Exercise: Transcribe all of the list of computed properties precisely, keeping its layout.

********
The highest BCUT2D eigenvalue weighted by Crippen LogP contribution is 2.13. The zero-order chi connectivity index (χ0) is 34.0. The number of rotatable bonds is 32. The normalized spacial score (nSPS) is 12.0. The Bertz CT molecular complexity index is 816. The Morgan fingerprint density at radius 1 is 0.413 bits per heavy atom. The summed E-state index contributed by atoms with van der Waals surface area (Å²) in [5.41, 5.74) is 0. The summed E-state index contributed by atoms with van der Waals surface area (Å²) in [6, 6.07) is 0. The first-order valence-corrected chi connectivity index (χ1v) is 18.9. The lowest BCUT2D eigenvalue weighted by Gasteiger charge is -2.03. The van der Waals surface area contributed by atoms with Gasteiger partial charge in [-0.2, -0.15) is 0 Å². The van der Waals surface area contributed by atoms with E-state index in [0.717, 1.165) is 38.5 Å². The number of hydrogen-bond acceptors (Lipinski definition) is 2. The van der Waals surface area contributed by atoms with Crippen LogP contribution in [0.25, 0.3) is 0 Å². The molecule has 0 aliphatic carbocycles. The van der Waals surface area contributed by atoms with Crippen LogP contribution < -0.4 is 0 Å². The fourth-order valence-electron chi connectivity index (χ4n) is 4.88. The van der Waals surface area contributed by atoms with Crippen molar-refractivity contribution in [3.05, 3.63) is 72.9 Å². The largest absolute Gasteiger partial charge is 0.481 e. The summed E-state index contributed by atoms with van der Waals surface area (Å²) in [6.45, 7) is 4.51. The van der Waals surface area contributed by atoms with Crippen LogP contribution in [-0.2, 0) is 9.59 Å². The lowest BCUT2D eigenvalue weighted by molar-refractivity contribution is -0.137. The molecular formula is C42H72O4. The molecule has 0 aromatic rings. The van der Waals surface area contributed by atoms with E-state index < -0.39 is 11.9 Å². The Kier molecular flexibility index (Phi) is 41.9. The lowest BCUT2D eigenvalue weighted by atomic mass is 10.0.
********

The highest BCUT2D eigenvalue weighted by Crippen LogP contribution is 2.13. The zero-order chi connectivity index (χ0) is 34.0. The number of rotatable bonds is 32. The normalized spacial score (nSPS) is 12.0. The Bertz CT molecular complexity index is 816. The Morgan fingerprint density at radius 1 is 0.413 bits per heavy atom. The summed E-state index contributed by atoms with van der Waals surface area (Å²) in [5.41, 5.74) is 0. The summed E-state index contributed by atoms with van der Waals surface area (Å²) in [6, 6.07) is 0. The first-order valence-corrected chi connectivity index (χ1v) is 18.9. The lowest BCUT2D eigenvalue weighted by Gasteiger charge is -2.03. The van der Waals surface area contributed by atoms with Gasteiger partial charge in [-0.2, -0.15) is 0 Å². The van der Waals surface area contributed by atoms with E-state index in [0.717, 1.165) is 38.5 Å². The number of hydrogen-bond acceptors (Lipinski definition) is 2. The van der Waals surface area contributed by atoms with Crippen LogP contribution in [0.25, 0.3) is 0 Å². The molecule has 0 aliphatic carbocycles. The van der Waals surface area contributed by atoms with Crippen LogP contribution < -0.4 is 0 Å². The fourth-order valence-electron chi connectivity index (χ4n) is 4.88. The van der Waals surface area contributed by atoms with Crippen molar-refractivity contribution in [3.05, 3.63) is 72.9 Å². The largest absolute Gasteiger partial charge is 0.481 e. The summed E-state index contributed by atoms with van der Waals surface area (Å²) in [6.45, 7) is 4.51. The van der Waals surface area contributed by atoms with Crippen LogP contribution in [-0.2, 0) is 9.59 Å². The lowest BCUT2D eigenvalue weighted by molar-refractivity contribution is -0.137. The molecular formula is C42H72O4. The molecule has 0 aromatic rings. The van der Waals surface area contributed by atoms with E-state index < -0.39 is 11.9 Å². The Kier molecular flexibility index (Phi) is 41.9. The lowest BCUT2D eigenvalue weighted by atomic mass is 10.0.